By David G. Firestone
As you may have noticed, there was no Paint Scheme Grade article on Saturday. My computer was down for a few days and much of my weekend was spent either fixing it, or watching racing. I’ve got a decent amount of work ahead of me in terms of re-installing things and photographing things, so I will run the Paint Scheme Grades and Paint Scheme Tracker articles next week.
But my thoughts turned to three sponsors who are leaving old posts after many years of service. They are Nationwide Insurance, Home Depot, and Castrol. Each one had a huge impact on the post that they held, and all will be missed.
Nationwide Insurance took over sponsorship of what was the Busch Grand National Series in 2008. This was met with skepticism from fans, who were more loyal to beer than insurance. Also at the time, there was a lot of discord from the fans, as most of the races and all of the championships since 2005 were being won by Sprint Cup drivers. As a direct result, the Busch Series drivers were upset, and fans were not happy. Since they took over the series, it has become a much better series, that has its own brand identity, car design, and championships that Sprint Cup Regulars can win. In addition, Nationwide was very aggressive when it came to marketing, and there was a lot more exposure as such. I can only hope Xfinity, who takes over the series on January 1st can keep this style going.
The second requiem goes to the Home Depot. Two of the smartest moves Joe Gibbs ever did in the Sprint Cup Series was to sign Bobby Labonte in 1995, and Tony Stewart in 1999. When Stewart got to Joe Gibbs he picked up Home Depot as a sponsor. After Stewart left, Joey Logano took over, and after he left, Matt Kenseth took over. 15 years, 35 race wins and two championships later, the ride came to an end after it was announced that Home Depot would be leaving NASCAR as a sponsor after 2014. It will be missed.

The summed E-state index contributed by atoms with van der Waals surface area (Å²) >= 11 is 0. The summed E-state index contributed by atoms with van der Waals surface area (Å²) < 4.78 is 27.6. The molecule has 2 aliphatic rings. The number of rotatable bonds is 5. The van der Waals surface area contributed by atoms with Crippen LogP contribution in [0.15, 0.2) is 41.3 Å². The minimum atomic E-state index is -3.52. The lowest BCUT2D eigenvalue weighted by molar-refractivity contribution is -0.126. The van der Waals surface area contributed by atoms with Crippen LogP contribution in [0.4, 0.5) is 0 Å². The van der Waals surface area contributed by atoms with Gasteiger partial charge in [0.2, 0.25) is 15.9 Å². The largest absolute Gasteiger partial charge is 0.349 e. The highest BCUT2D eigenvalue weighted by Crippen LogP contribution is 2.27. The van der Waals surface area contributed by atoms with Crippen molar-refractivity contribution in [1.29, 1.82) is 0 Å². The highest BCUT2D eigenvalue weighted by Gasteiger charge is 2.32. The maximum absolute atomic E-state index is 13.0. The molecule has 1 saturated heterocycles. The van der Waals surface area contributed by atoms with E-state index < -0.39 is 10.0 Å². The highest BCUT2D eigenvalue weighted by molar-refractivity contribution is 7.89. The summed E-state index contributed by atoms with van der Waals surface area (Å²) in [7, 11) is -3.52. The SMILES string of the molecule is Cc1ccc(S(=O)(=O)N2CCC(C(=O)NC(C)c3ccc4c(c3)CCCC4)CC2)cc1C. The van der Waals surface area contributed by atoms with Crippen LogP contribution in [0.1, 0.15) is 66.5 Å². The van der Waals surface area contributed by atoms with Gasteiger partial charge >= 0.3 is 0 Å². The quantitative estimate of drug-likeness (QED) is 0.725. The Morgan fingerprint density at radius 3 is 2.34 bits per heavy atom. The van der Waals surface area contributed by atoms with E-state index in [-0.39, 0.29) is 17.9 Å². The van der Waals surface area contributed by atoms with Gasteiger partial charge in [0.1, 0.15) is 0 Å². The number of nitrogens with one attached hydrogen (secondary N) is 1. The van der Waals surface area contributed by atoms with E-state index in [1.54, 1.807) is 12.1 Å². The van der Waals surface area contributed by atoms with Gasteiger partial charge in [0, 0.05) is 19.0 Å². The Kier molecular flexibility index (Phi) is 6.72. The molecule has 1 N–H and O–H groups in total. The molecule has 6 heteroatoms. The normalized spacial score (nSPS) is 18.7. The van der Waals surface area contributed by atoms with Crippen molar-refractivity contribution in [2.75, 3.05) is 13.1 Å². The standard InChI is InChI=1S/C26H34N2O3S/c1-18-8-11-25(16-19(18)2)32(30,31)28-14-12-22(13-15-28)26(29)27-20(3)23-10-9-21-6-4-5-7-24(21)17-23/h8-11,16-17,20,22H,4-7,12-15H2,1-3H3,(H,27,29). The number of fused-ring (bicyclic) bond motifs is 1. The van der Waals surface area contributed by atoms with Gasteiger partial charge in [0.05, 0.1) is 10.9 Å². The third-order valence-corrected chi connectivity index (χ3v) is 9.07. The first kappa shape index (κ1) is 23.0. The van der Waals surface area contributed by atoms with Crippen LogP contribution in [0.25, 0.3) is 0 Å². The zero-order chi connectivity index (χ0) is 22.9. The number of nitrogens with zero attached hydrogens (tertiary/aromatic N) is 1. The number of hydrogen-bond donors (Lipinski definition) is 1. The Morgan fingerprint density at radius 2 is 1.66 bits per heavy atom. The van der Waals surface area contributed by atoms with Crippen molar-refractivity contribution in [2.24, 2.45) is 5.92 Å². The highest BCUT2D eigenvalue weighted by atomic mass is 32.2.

The biggest sponsor shockers of 2014 was when Castrol Oil and Ford announced this season that they would stop sponsoring John Force after the end of the 2014 season. This was a sponsorship that started in 1986, when I was 4 years old. Castrol was one season away from tying the record for longest sponsorship in racing for one team. The record is held by Budweiser, who sponsored Kenny and Brandon Bernstein from 1979-2009. Force signed a deal with Castrol in 1986 to sponsor his Oldsmobile Cutlass. He switched to a Chevy Lumina for 1994, and then to a Pontiac Grand Prix from 1995-1996. He then switched to a Ford Mustang from 1997, which he ran until the end of this season.
Losing long time sponsors and partners hurt John Force, and the fact that the announcements came so close to each other made the situation for Force a lot worse, because many within the team began to think that the team would not be able to continue long term. Force was able to get more sponsors, but the manufacturer they will be running next season still remains a mystery. Peak Anti-freeze, Blue-Def, and Lucas Oil will be coming in next season. John Force did lose a few asserts, the most noteworthy was Jimmy Prock, his long time crew chief. I think that he was very shaken up by the announcements, and I think the distraction did cost him the Championship this season.
Before I go, I wanted to share this. I was contacted by JJR Marketing about a Kickstarter project I think sounds really interesting. They are working with long time Kalitta Motorsports crew chief Jim Oberhofer on his new book titled “TOP FUEL: Lessons from a Crew Chief.” They asked for help raising $47,000 by December 3, and I think this sounds like a great read, so you can see the link here.
While there were more things to discuss about the end of the NASCAR and NHRA seasons, I’m going to save them for my end of the year article. I’ve got a lot of things to work on in terms of my computer, so I will fix those, and I will run the Paint Scheme Tracker on Wednesday. See you soon!